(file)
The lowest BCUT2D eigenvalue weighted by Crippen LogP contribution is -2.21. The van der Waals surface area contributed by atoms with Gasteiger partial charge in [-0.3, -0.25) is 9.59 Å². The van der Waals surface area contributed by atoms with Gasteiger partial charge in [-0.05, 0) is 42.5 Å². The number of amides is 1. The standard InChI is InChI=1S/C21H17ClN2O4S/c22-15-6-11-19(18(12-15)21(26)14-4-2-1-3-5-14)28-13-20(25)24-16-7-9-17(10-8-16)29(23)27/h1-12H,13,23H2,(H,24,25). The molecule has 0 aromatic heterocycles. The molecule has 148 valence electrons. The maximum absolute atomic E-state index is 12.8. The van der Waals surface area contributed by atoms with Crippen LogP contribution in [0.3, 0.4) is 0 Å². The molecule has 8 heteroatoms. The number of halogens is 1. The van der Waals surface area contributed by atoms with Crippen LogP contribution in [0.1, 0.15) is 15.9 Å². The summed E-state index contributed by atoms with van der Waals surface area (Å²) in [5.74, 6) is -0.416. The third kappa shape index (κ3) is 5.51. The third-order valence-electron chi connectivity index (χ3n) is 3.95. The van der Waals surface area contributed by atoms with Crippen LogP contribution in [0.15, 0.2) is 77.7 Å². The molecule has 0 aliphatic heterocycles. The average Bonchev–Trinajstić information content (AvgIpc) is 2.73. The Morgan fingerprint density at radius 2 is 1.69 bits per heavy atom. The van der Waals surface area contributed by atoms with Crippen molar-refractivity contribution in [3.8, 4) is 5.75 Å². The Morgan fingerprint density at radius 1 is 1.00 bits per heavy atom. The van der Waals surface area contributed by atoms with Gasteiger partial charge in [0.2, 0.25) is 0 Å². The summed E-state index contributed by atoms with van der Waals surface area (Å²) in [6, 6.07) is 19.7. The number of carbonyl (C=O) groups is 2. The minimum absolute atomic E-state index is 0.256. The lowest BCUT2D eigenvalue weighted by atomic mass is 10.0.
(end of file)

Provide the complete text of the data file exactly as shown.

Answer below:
The lowest BCUT2D eigenvalue weighted by Crippen LogP contribution is -2.21. The van der Waals surface area contributed by atoms with Gasteiger partial charge in [-0.3, -0.25) is 9.59 Å². The van der Waals surface area contributed by atoms with Gasteiger partial charge in [-0.05, 0) is 42.5 Å². The number of amides is 1. The standard InChI is InChI=1S/C21H17ClN2O4S/c22-15-6-11-19(18(12-15)21(26)14-4-2-1-3-5-14)28-13-20(25)24-16-7-9-17(10-8-16)29(23)27/h1-12H,13,23H2,(H,24,25). The molecule has 0 aromatic heterocycles. The molecule has 148 valence electrons. The maximum absolute atomic E-state index is 12.8. The van der Waals surface area contributed by atoms with Crippen LogP contribution in [0.3, 0.4) is 0 Å². The molecule has 8 heteroatoms. The number of halogens is 1. The van der Waals surface area contributed by atoms with Crippen LogP contribution in [0.1, 0.15) is 15.9 Å². The summed E-state index contributed by atoms with van der Waals surface area (Å²) in [5.74, 6) is -0.416. The third kappa shape index (κ3) is 5.51. The third-order valence-electron chi connectivity index (χ3n) is 3.95. The van der Waals surface area contributed by atoms with Crippen LogP contribution in [0.15, 0.2) is 77.7 Å². The molecule has 0 aliphatic heterocycles. The average Bonchev–Trinajstić information content (AvgIpc) is 2.73. The Morgan fingerprint density at radius 2 is 1.69 bits per heavy atom. The van der Waals surface area contributed by atoms with Crippen molar-refractivity contribution in [3.8, 4) is 5.75 Å². The Morgan fingerprint density at radius 1 is 1.00 bits per heavy atom. The van der Waals surface area contributed by atoms with Gasteiger partial charge in [0.2, 0.25) is 0 Å². The summed E-state index contributed by atoms with van der Waals surface area (Å²) in [6, 6.07) is 19.7. The number of carbonyl (C=O) groups is 2. The minimum absolute atomic E-state index is 0.256. The lowest BCUT2D eigenvalue weighted by atomic mass is 10.0.